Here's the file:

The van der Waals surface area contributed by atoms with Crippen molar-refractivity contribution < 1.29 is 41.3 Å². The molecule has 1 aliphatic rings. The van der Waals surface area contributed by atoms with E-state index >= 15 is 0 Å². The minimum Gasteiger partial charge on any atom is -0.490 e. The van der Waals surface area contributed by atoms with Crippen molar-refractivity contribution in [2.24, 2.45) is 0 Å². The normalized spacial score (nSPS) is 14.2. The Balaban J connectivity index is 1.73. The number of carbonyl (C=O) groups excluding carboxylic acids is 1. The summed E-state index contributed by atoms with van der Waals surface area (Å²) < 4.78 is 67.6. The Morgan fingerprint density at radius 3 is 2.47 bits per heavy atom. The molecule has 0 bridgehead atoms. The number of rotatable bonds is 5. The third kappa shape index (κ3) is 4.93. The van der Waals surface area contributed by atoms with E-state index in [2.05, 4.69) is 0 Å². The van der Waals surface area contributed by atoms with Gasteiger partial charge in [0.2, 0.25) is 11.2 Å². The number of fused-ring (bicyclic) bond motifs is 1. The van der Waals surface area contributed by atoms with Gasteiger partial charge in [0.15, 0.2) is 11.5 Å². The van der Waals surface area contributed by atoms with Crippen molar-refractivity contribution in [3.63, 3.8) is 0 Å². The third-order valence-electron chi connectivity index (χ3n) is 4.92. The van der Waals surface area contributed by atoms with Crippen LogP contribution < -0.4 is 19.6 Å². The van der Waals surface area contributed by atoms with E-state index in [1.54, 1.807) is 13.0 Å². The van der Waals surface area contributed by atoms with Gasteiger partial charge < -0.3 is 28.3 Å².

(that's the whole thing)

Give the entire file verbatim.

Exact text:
The van der Waals surface area contributed by atoms with Crippen molar-refractivity contribution < 1.29 is 41.3 Å². The molecule has 1 aliphatic rings. The van der Waals surface area contributed by atoms with E-state index >= 15 is 0 Å². The minimum Gasteiger partial charge on any atom is -0.490 e. The van der Waals surface area contributed by atoms with Crippen molar-refractivity contribution in [2.24, 2.45) is 0 Å². The normalized spacial score (nSPS) is 14.2. The Balaban J connectivity index is 1.73. The number of carbonyl (C=O) groups excluding carboxylic acids is 1. The summed E-state index contributed by atoms with van der Waals surface area (Å²) < 4.78 is 67.6. The Morgan fingerprint density at radius 3 is 2.47 bits per heavy atom. The molecule has 0 bridgehead atoms. The number of rotatable bonds is 5. The third kappa shape index (κ3) is 4.93. The van der Waals surface area contributed by atoms with E-state index in [2.05, 4.69) is 0 Å². The van der Waals surface area contributed by atoms with Gasteiger partial charge in [0.2, 0.25) is 11.2 Å². The number of fused-ring (bicyclic) bond motifs is 1. The van der Waals surface area contributed by atoms with Gasteiger partial charge in [0.15, 0.2) is 11.5 Å². The van der Waals surface area contributed by atoms with Crippen molar-refractivity contribution in [3.63, 3.8) is 0 Å². The third-order valence-electron chi connectivity index (χ3n) is 4.92. The van der Waals surface area contributed by atoms with Crippen LogP contribution < -0.4 is 19.6 Å². The van der Waals surface area contributed by atoms with E-state index in [1.54, 1.807) is 13.0 Å². The van der Waals surface area contributed by atoms with Gasteiger partial charge < -0.3 is 28.3 Å².